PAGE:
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Walnut Trees and How They Grow

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We love their earthy, buttery flavor and crunchy texture, but how many of us wonder how walnuts actually grow? The answer is on trees. But unlike chestnuts or hazelnuts, walnuts come from the same kind of fruit trees as cherries, peaches, and apricots. We have all heard of a flock of birds or a herd of cows, but what do you call rows and rows of walnut trees? Walnuts are grown in groves or orchards of trees. Groves are groupings of trees that are grown naturally, while orchards are defined as groups of trees planted by humans. Trees in both settings are cared for by dedicated, experienced growers, and can live for many years. So come with me, let’s stroll through the walnut grove and learn more about this little nut.

Walnuts on an old wooden table

I would love to share a quick story if that is ok. My Aunt Kathy and Uncle Wayne live about two hours south of us and they have walnut trees on their property. Both of them handpick the fallen walnuts, and Uncle Wayne cracks them. He doesn’t use a fancy machine. He sits down in front of the TV and shells with them a pair of pliers… one nut after an another. He then places them in gallon-sized bags, storing them away until they come to visit. It is then that we are gifted with a bag filled with love! If you ever get a chance to experience fresh walnuts (versus store bought), please do so!

Let’s now move on to how they grow. Walnuts are fast growing trees (well… relative to the growth of trees) that develop broad canopies reaching 59 feet in width and up to 100 feet in height. It is a light-demanding species, requiring full sun to grow well. The buds wake up from their cozy winter hibernation in mid-April to late May (depending on cultivar) and their leaves fall in early November.


If you happen to come across a walnut tree, pick a leaf and crush it between your fingers. Hold your fingers to your nose and enjoy the lemon-lime scent that they give off. The flowers open before or around the same time as the leaves and you can find both male and female flowers on the plant (monoecious). The male flowers are slender catkins and the female flowers are smaller often found on the tips of the branches. Pollination is carried out by the wind.


Walnuts have both male and female flower parts on the same tree. The pollen is shed from the male flowers and should settle on the female flowers. The pollen is physically very small and light and can travel quite some distance. Studies have shown in certain orchards that wind-blown pollen came from trees over a mile away.



Walnut trees commonly reproduce in the wild and are very easy to grow from seed. You can grow a walnut tree from a single seed but be prepared to exercise some patience because it can take anywhere from eight to twelve years to start producing walnuts. If you are able to purchase a small tree that is around two years old, you can expect to start seeing some “fruits of your labor” in their third year of being planted. As much as you and I enjoy walnuts so do codling moths, navel orange worm, walnut husk fly, aphids, scales, and mites… so proper care is needed to ensure that there will be some walnuts around for your enjoyment.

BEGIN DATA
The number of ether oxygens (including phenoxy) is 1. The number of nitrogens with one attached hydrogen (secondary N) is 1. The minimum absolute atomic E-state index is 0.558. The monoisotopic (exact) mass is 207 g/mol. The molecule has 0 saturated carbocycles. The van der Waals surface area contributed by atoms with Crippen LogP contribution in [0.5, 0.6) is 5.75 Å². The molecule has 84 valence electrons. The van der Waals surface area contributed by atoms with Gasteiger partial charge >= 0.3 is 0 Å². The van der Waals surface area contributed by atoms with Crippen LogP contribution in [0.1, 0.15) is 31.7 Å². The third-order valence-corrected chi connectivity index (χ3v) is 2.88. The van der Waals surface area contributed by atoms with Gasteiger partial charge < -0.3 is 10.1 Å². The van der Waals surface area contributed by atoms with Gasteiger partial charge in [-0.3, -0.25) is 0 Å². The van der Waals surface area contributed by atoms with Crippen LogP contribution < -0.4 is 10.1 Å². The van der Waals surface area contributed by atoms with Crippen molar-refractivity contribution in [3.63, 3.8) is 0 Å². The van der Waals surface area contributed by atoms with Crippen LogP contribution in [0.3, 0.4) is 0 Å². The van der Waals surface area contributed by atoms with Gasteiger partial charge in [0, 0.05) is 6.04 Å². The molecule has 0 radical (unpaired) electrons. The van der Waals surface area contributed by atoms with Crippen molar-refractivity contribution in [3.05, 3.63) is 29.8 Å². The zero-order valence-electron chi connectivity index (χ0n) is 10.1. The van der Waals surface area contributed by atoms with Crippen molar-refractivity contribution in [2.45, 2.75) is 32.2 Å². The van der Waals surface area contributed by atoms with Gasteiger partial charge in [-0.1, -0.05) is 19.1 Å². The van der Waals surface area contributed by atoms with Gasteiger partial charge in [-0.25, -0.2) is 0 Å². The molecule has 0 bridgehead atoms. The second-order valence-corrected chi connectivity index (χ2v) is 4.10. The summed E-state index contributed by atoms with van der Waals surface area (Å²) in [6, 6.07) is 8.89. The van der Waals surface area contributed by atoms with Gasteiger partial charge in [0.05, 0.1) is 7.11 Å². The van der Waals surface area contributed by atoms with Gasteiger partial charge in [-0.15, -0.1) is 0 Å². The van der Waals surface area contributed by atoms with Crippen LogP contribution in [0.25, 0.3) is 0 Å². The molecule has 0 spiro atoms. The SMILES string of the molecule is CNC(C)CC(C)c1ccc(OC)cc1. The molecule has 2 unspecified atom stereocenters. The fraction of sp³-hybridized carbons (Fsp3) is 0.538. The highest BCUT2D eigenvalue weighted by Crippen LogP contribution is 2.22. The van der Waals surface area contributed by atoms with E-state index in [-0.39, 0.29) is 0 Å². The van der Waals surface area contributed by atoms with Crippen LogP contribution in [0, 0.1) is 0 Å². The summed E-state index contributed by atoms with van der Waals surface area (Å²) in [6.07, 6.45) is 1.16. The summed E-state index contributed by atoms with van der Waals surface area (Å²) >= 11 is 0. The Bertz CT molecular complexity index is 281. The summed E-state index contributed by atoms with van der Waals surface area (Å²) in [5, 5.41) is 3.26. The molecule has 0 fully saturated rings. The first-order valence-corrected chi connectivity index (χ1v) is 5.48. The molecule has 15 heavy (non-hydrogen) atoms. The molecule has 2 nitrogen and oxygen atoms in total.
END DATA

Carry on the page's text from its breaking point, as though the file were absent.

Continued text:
If you enjoy walnuts, I hope you develop a true appreciation for them once you are done reading what I am sharing today. It’s so easy to take our food for granted, but once we learn about how they end up in our grocery store, a new admiration can take place.


Harvesting typically begins around late August, when the drying green hulls start to split, allowing the in-shell walnuts to be removed. You can witness that in the photo above. Before they begin, the orchard floor is swept clean. Then, mechanical shakers vigorously shake each tree and thousands of walnuts fall to the ground. The walnuts are carefully swept into windrows to allow mechanical harvesters to pick them up for cleaning. If you have three minutes to spare, click (here) to watch how this process actually takes place.

After that, in a nutshell (pun intended haha) …

  • The outer green husk is removed.
  • They are mechanically dehydrated (air-dried).
  • They are then sent to the shelling department where they are mechanically cracked.
  • Kernels are screened into a series of sizes, air-separated from shells, and moved through electronic color graders and shell sorters.
  • Finally, after they are hand-sorted they are ready for packing.
  • Now they are pretty much ready for you to purchase, bring home, and enjoy!

What Parts of the Walnut Tree are Used and How?






Medicinal Uses

Non-food Uses


This website is not intended to provide medical advice. All content, including text, graphics, images, and information available on this site is for general informational, entertainment, and educational purposes only. The content is not intended to be a substitute for professional diagnosis or treatment. The author of this site is not responsible for any adverse effects that may occur from the application of the information on this site. You are encouraged to make your own health care decisions, based on your research and in partnership with a qualified healthcare professional.

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